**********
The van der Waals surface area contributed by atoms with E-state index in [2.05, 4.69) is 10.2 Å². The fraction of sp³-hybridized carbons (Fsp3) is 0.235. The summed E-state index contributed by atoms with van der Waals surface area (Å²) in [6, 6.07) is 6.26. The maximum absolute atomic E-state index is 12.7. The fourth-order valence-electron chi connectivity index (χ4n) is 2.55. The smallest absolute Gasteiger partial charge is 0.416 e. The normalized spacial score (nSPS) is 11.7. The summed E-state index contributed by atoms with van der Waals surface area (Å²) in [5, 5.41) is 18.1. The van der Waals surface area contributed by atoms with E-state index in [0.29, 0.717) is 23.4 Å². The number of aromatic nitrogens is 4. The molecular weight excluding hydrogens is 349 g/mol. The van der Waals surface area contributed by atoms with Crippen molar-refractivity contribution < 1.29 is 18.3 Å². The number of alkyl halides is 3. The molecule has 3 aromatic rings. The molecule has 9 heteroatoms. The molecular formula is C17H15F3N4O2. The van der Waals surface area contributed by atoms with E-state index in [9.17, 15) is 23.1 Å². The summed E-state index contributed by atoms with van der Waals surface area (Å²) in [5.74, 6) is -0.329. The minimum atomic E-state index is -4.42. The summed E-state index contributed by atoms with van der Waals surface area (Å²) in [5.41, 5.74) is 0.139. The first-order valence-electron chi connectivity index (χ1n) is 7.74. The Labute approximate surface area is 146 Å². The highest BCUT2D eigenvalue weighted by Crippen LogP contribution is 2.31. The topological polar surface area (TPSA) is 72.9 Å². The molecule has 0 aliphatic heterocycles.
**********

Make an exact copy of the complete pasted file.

The van der Waals surface area contributed by atoms with E-state index in [2.05, 4.69) is 10.2 Å². The fraction of sp³-hybridized carbons (Fsp3) is 0.235. The summed E-state index contributed by atoms with van der Waals surface area (Å²) in [6, 6.07) is 6.26. The maximum absolute atomic E-state index is 12.7. The fourth-order valence-electron chi connectivity index (χ4n) is 2.55. The smallest absolute Gasteiger partial charge is 0.416 e. The normalized spacial score (nSPS) is 11.7. The summed E-state index contributed by atoms with van der Waals surface area (Å²) in [5, 5.41) is 18.1. The van der Waals surface area contributed by atoms with E-state index in [0.29, 0.717) is 23.4 Å². The number of aromatic nitrogens is 4. The molecular weight excluding hydrogens is 349 g/mol. The van der Waals surface area contributed by atoms with Crippen molar-refractivity contribution < 1.29 is 18.3 Å². The number of alkyl halides is 3. The molecule has 3 aromatic rings. The molecule has 9 heteroatoms. The molecular formula is C17H15F3N4O2. The van der Waals surface area contributed by atoms with E-state index in [9.17, 15) is 23.1 Å². The summed E-state index contributed by atoms with van der Waals surface area (Å²) in [5.74, 6) is -0.329. The minimum atomic E-state index is -4.42. The summed E-state index contributed by atoms with van der Waals surface area (Å²) in [5.41, 5.74) is 0.139. The first-order valence-electron chi connectivity index (χ1n) is 7.74. The Labute approximate surface area is 146 Å². The highest BCUT2D eigenvalue weighted by Crippen LogP contribution is 2.31. The topological polar surface area (TPSA) is 72.9 Å². The molecule has 0 aliphatic heterocycles.